By Daniel Miller
6:08 PM PST, January 22, 2014
PARK CITY, Utah -- How does it feel to have audiences moved to tears while watching your film?
What happens when your documentary takes five years to make?
How do you tackle a subject that has become a national controversy?
Ben Cotner Ryan White, directors of the Sundance Film Festival documentary "The Case Against 8," dropped by the Los Angeles Times Studio in Park City to discuss how these issues touch on their movie, which premiered at the festival on Saturday.
"The Case Against 8" offers an inside look at the legal fight to overturn California's Proposition 8, which was passed in 2008 and defined marriage as being between a man and a woman.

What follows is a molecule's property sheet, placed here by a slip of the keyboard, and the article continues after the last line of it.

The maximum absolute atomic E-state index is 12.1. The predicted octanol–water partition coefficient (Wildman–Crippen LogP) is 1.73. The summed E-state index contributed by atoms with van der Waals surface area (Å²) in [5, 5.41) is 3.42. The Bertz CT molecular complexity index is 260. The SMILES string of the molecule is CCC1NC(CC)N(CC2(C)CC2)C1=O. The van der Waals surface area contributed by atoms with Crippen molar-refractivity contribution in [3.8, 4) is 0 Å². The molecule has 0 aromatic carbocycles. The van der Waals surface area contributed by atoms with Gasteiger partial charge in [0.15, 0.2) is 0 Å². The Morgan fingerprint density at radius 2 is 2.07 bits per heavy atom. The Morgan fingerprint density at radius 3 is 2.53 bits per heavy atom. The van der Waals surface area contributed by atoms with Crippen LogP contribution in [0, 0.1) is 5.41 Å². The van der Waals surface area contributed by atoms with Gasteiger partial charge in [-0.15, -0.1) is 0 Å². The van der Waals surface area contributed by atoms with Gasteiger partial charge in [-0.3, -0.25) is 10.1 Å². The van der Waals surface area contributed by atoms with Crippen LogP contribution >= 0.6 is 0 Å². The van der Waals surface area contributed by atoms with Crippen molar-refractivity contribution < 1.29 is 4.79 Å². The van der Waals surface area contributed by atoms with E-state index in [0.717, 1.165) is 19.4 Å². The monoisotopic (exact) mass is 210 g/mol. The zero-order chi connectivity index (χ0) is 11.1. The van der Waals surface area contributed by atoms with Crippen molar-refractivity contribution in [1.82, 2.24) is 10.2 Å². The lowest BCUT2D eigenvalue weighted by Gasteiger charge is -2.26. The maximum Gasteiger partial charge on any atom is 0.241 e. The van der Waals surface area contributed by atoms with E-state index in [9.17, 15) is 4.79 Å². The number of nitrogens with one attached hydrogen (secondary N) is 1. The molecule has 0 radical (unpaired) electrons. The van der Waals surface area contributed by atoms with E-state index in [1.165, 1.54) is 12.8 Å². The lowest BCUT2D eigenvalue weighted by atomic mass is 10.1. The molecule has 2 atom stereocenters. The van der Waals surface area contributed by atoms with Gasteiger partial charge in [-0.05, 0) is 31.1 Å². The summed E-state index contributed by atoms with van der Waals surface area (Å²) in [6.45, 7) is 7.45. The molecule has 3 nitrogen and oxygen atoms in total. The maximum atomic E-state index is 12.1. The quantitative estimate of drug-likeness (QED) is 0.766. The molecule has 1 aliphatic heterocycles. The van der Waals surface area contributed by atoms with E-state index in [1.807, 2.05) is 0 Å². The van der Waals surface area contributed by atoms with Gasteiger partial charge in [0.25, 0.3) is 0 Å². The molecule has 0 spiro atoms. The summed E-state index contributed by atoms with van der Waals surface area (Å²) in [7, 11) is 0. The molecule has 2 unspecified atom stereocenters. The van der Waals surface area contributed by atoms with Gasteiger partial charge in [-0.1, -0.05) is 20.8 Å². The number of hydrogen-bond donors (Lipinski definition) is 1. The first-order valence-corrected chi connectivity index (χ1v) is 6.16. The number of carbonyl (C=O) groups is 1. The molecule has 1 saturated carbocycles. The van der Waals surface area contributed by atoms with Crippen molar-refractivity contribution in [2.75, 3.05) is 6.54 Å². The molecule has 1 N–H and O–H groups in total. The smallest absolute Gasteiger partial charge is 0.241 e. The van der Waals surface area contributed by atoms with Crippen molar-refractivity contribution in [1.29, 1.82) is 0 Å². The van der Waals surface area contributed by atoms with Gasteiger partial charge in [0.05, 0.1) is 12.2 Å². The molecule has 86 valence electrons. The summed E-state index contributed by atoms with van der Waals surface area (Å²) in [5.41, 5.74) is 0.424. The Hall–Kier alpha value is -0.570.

The film follows the four plaintiffs -- same-sex couples Kristin Perry and Sandy Stier, and Paul Katami and Jeff Zarillo -- who filed a lawsuit over the initiative.
Attorneys David Boies and Ted Olson, who famously took on the case despite having been adversaries in 2000's landmark Bush vs. Gore, are also featured throughout "The Case Against 8."
Proposition 8 was ruled unconstitutional by a federal court in 2010, but that decision wasn't confirmed until June, after proponents of the initiative exhausted the appeals process.
"The Case Against 8" is screening in Sundance's U.S. Documentary Competition section. The film will be shown on HBO this year.
Watch the video of our conversation with Cotner and White above.
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